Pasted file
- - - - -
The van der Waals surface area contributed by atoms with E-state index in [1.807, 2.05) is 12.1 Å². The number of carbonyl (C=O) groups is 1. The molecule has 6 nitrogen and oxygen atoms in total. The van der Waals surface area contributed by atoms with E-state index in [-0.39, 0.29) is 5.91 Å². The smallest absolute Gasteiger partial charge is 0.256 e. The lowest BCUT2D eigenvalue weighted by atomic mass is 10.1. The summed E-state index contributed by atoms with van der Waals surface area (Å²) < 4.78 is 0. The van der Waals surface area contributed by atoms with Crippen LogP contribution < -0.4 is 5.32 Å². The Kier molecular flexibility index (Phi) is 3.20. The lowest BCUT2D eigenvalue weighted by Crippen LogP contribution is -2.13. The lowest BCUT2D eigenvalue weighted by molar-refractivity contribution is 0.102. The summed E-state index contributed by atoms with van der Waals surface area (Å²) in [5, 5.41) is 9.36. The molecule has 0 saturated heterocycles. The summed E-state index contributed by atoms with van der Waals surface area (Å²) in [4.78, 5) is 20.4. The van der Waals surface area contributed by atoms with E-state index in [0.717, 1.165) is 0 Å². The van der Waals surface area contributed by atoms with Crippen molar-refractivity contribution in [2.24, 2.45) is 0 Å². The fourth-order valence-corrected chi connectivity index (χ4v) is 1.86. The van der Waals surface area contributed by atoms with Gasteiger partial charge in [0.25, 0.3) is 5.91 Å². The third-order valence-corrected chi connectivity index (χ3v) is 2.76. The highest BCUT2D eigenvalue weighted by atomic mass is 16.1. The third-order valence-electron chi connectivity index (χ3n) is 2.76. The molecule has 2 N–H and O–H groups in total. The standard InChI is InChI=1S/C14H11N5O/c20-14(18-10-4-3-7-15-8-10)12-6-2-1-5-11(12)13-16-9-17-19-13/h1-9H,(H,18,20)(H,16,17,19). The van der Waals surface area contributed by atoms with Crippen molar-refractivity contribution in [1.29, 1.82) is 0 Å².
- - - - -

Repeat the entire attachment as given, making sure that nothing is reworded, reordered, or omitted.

The van der Waals surface area contributed by atoms with E-state index in [1.807, 2.05) is 12.1 Å². The number of carbonyl (C=O) groups is 1. The molecule has 6 nitrogen and oxygen atoms in total. The van der Waals surface area contributed by atoms with E-state index in [-0.39, 0.29) is 5.91 Å². The smallest absolute Gasteiger partial charge is 0.256 e. The lowest BCUT2D eigenvalue weighted by atomic mass is 10.1. The summed E-state index contributed by atoms with van der Waals surface area (Å²) < 4.78 is 0. The van der Waals surface area contributed by atoms with Crippen LogP contribution < -0.4 is 5.32 Å². The Kier molecular flexibility index (Phi) is 3.20. The lowest BCUT2D eigenvalue weighted by Crippen LogP contribution is -2.13. The lowest BCUT2D eigenvalue weighted by molar-refractivity contribution is 0.102. The summed E-state index contributed by atoms with van der Waals surface area (Å²) in [5, 5.41) is 9.36. The molecule has 0 saturated heterocycles. The summed E-state index contributed by atoms with van der Waals surface area (Å²) in [4.78, 5) is 20.4. The van der Waals surface area contributed by atoms with E-state index in [0.717, 1.165) is 0 Å². The van der Waals surface area contributed by atoms with Crippen molar-refractivity contribution in [2.24, 2.45) is 0 Å². The fourth-order valence-corrected chi connectivity index (χ4v) is 1.86. The van der Waals surface area contributed by atoms with Gasteiger partial charge in [0.25, 0.3) is 5.91 Å². The third-order valence-corrected chi connectivity index (χ3v) is 2.76. The highest BCUT2D eigenvalue weighted by atomic mass is 16.1. The third-order valence-electron chi connectivity index (χ3n) is 2.76. The molecule has 2 N–H and O–H groups in total. The standard InChI is InChI=1S/C14H11N5O/c20-14(18-10-4-3-7-15-8-10)12-6-2-1-5-11(12)13-16-9-17-19-13/h1-9H,(H,18,20)(H,16,17,19). The van der Waals surface area contributed by atoms with Crippen molar-refractivity contribution in [1.29, 1.82) is 0 Å².